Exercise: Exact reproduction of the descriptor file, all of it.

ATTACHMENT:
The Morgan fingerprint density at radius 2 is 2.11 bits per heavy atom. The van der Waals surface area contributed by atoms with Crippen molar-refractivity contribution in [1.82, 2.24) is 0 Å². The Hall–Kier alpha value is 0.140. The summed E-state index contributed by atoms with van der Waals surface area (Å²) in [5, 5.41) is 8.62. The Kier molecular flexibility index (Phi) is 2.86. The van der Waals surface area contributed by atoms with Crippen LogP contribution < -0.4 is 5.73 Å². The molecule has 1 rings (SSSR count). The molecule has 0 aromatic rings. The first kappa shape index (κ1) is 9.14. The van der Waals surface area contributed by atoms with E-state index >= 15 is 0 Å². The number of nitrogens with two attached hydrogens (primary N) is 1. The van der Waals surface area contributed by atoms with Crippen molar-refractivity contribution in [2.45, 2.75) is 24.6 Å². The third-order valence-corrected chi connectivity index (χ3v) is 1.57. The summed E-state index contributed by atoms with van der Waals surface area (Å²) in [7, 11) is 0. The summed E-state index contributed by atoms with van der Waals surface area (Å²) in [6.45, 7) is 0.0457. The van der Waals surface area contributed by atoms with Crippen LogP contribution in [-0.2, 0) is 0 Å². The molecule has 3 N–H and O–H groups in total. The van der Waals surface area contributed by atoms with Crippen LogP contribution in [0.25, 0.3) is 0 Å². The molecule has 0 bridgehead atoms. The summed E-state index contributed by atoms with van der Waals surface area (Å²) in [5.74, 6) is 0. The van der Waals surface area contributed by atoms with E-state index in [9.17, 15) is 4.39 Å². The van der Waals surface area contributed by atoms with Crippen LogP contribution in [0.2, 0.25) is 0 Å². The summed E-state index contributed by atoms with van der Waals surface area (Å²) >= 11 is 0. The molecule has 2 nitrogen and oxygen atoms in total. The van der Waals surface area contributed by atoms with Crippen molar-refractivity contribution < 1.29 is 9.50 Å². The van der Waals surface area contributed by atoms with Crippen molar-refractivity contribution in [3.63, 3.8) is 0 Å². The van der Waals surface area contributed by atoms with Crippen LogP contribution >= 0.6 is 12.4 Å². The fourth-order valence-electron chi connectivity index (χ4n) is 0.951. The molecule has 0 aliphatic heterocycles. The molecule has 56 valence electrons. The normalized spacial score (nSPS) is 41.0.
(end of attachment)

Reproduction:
The Morgan fingerprint density at radius 2 is 2.11 bits per heavy atom. The van der Waals surface area contributed by atoms with Crippen molar-refractivity contribution in [1.82, 2.24) is 0 Å². The Hall–Kier alpha value is 0.140. The summed E-state index contributed by atoms with van der Waals surface area (Å²) in [5, 5.41) is 8.62. The Kier molecular flexibility index (Phi) is 2.86. The van der Waals surface area contributed by atoms with Crippen LogP contribution < -0.4 is 5.73 Å². The molecule has 1 rings (SSSR count). The molecule has 0 aromatic rings. The first kappa shape index (κ1) is 9.14. The van der Waals surface area contributed by atoms with E-state index >= 15 is 0 Å². The number of nitrogens with two attached hydrogens (primary N) is 1. The van der Waals surface area contributed by atoms with Crippen molar-refractivity contribution in [2.45, 2.75) is 24.6 Å². The third-order valence-corrected chi connectivity index (χ3v) is 1.57. The summed E-state index contributed by atoms with van der Waals surface area (Å²) in [7, 11) is 0. The summed E-state index contributed by atoms with van der Waals surface area (Å²) in [6.45, 7) is 0.0457. The van der Waals surface area contributed by atoms with Crippen LogP contribution in [-0.2, 0) is 0 Å². The molecule has 3 N–H and O–H groups in total. The van der Waals surface area contributed by atoms with Crippen LogP contribution in [0.25, 0.3) is 0 Å². The molecule has 0 bridgehead atoms. The summed E-state index contributed by atoms with van der Waals surface area (Å²) in [5.74, 6) is 0. The van der Waals surface area contributed by atoms with E-state index in [9.17, 15) is 4.39 Å². The van der Waals surface area contributed by atoms with Crippen LogP contribution in [0.2, 0.25) is 0 Å². The summed E-state index contributed by atoms with van der Waals surface area (Å²) >= 11 is 0. The molecule has 2 nitrogen and oxygen atoms in total. The van der Waals surface area contributed by atoms with Crippen molar-refractivity contribution < 1.29 is 9.50 Å². The van der Waals surface area contributed by atoms with Crippen molar-refractivity contribution in [3.63, 3.8) is 0 Å². The van der Waals surface area contributed by atoms with Crippen LogP contribution >= 0.6 is 12.4 Å². The fourth-order valence-electron chi connectivity index (χ4n) is 0.951. The molecule has 0 aliphatic heterocycles. The molecule has 56 valence electrons. The normalized spacial score (nSPS) is 41.0.